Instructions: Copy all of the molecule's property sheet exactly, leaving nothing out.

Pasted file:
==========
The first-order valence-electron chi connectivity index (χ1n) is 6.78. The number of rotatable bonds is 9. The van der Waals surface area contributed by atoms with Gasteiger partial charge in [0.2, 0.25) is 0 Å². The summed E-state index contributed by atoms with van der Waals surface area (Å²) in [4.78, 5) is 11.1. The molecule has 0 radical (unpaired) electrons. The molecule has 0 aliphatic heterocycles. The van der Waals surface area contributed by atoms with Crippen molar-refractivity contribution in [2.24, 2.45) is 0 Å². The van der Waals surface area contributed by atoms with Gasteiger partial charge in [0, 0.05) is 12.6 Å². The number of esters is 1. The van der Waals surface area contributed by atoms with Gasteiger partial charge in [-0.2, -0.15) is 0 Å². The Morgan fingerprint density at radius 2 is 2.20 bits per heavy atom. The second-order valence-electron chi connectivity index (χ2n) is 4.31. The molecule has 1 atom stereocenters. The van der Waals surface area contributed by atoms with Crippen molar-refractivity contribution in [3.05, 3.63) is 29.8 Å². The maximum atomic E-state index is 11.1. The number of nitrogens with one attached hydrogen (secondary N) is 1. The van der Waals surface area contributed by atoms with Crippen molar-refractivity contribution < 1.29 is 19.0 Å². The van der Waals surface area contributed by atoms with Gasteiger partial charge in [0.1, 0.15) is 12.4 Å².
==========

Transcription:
The first-order valence-electron chi connectivity index (χ1n) is 6.78. The number of rotatable bonds is 9. The van der Waals surface area contributed by atoms with Gasteiger partial charge in [0.2, 0.25) is 0 Å². The summed E-state index contributed by atoms with van der Waals surface area (Å²) in [4.78, 5) is 11.1. The molecule has 0 radical (unpaired) electrons. The molecule has 0 aliphatic heterocycles. The van der Waals surface area contributed by atoms with Crippen molar-refractivity contribution in [2.24, 2.45) is 0 Å². The van der Waals surface area contributed by atoms with Gasteiger partial charge in [0, 0.05) is 12.6 Å². The number of esters is 1. The van der Waals surface area contributed by atoms with Gasteiger partial charge in [-0.2, -0.15) is 0 Å². The Morgan fingerprint density at radius 2 is 2.20 bits per heavy atom. The second-order valence-electron chi connectivity index (χ2n) is 4.31. The molecule has 1 atom stereocenters. The van der Waals surface area contributed by atoms with Crippen molar-refractivity contribution in [3.05, 3.63) is 29.8 Å². The maximum atomic E-state index is 11.1. The number of nitrogens with one attached hydrogen (secondary N) is 1. The van der Waals surface area contributed by atoms with Crippen molar-refractivity contribution < 1.29 is 19.0 Å². The van der Waals surface area contributed by atoms with Gasteiger partial charge in [0.1, 0.15) is 12.4 Å².